Friday, April 17, 2009

Clearing house and catching up

Clearly I've been lagging in posts for longer than I was actually posting. But in the interest of getting back on track, I've basically just listed here (as much for my own personal record as anything) the books I've read during my blogging hiatus, along with short notes. And now, rather than having the need to catch up hanging over me, I hope to take this as a fresh start and begin posting regularly again.

If you want any more particular thoughts on any of these books, definitely ask -- either with an email or in the comment threads.

Those Who Save Us, by Jenna Blum

Blum's writing style threw me at first. I'm not used to reading novels in the present tense, especially when they are set at definite points in the past. But for a number of reasons, this book gripped me. Half of it is set in Weimar, Germany (which I visited at the end of February with a dear friend, who also loaned me this book) before and during the second World War, and the rest in nineties Minnesota. Being in Germany while reading this book certainly increased, for me, its poignancy. Blum's dual narrative structure is effective, although I thought she often drew connections between the two too close together, rather than trusting the reader's memory or ability to draw the parallels over a greater span of pages. And once I got used to the tense, it gave the book an immediacy that would normally be lost in the past tense. The ending, too, was about as effective as it could have been. Such stories cannot have a happy ending with all the loose ends tied. But that doesn't mean there can be no resolution -- and I was happy with Blum's final pages.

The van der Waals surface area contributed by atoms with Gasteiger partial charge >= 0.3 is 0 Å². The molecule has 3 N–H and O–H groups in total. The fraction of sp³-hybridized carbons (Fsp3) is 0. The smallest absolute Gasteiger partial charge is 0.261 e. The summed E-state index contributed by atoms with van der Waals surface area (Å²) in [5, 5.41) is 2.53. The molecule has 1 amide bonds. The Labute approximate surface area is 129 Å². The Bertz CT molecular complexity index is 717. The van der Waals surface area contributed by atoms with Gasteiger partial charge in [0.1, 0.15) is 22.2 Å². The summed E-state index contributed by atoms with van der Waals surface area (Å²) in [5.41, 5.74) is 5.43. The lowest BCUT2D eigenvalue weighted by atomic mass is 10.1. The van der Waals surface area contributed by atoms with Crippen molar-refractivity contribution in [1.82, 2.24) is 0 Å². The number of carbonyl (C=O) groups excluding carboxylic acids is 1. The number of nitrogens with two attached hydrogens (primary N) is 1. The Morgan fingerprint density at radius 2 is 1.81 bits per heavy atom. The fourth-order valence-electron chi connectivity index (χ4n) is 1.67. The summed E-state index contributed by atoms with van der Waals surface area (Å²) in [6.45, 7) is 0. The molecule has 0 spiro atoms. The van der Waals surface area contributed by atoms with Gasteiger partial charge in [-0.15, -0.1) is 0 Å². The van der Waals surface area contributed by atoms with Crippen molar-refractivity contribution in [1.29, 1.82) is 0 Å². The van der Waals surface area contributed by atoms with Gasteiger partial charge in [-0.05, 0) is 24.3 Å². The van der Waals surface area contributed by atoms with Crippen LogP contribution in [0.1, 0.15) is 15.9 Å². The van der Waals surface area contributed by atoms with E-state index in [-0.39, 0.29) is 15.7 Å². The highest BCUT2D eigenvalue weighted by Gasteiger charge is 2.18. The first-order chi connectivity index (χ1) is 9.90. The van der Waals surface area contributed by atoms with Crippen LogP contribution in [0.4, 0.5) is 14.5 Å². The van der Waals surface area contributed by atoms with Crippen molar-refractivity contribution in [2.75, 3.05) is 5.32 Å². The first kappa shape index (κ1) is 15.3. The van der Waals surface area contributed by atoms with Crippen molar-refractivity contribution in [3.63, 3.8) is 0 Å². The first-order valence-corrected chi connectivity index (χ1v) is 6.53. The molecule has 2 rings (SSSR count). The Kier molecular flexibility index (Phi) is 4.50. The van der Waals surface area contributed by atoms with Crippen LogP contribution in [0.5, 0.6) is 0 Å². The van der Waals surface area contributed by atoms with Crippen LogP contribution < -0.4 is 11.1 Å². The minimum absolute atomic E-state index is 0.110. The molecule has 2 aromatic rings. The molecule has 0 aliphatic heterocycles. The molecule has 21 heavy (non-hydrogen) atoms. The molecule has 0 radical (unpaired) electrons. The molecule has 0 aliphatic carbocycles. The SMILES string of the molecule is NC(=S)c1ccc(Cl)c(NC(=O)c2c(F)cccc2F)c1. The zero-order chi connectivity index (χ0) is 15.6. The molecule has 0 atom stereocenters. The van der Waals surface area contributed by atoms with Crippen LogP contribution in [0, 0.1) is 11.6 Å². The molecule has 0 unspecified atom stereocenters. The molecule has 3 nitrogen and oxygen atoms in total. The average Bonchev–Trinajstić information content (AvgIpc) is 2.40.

Tolkien and the Great War, by John Garth

Those of you who know me personally know that I'm a Tolkien nut. And when this book first came out a few years ago, I assumed it was a product of someone writing on the coattails (get it?) of the popularity of Peter Jackson's movie trilogy. But I've recently discovered, through a project I'm helping with, that this book is really quite respected in the academic community. So I bought it. And it's good. If you're a fan of Tolkien, or of 20th century British literature, or World War I history, or fantasy literature, it's worth reading. Garth discusses the development of Tolkien's writing in school, while studying at Oxford, and during and immediately after his service time in the British army, framed in the events of and Tolkien's experiences in the Great War. It's very scholarly, very professional, and the first non-fiction book I've enjoyed in a good while.

A Thousand Splendid Suns, by Khaled Hosseini

Until this year in Germany, I was one of those people who had never read Hosseini. To be honest, I just assumed that his extreme popularity probably meant that he wasn't all I expect in an author. And there are points in both The Kite Runner and A Thousand Splendid Suns that I notice the writing, which to me means that no, it's not perfect. But it's pretty damn close. I would love to see Hosseini write a book that's not set in his native Afghanistan, but so far, he's got something that works. In many ways, I think this book was better than his first. He writes his two main female characters with an understanding and insight that I believe most male authors lack -- which I believe is why they so often shy away from female protagonists. But Hosseini pulls off the wonder, and this book has a plot very much worth reading, to boot.

A Short History of Tractors in Ukrainian, by Marina Lewycka

I wanted to like this book. Its cover (not the one shown here, unfortunately) caught my eye (as much as we say we don't, we really do judge books by their covers), and I liked the characters. I really did. But the writing lacked a certain vibrancy that I expected, and could have been there with these characters (a Ukrainian immigrant, his much-younger immigrant wife, and his two daughters who were largely raised in England). We expect something deep from our literature, something deeply revealing about the human spirit or the human condition, and while I believe Lewycka tried to put it there, it just didn't feel natural.

On Beauty, by Zadie Smith

Smith's writing captures the quirks and emotions of each of her characters with a maturity I would expect of one almost twice her age, which some of the more interesting characters are. I still prefer her book The Autograph Man, although this one is (I believe) the more popular of the two. It took me a little longer to get into than I would have liked, but once it grabbed me, it did so like the undertow.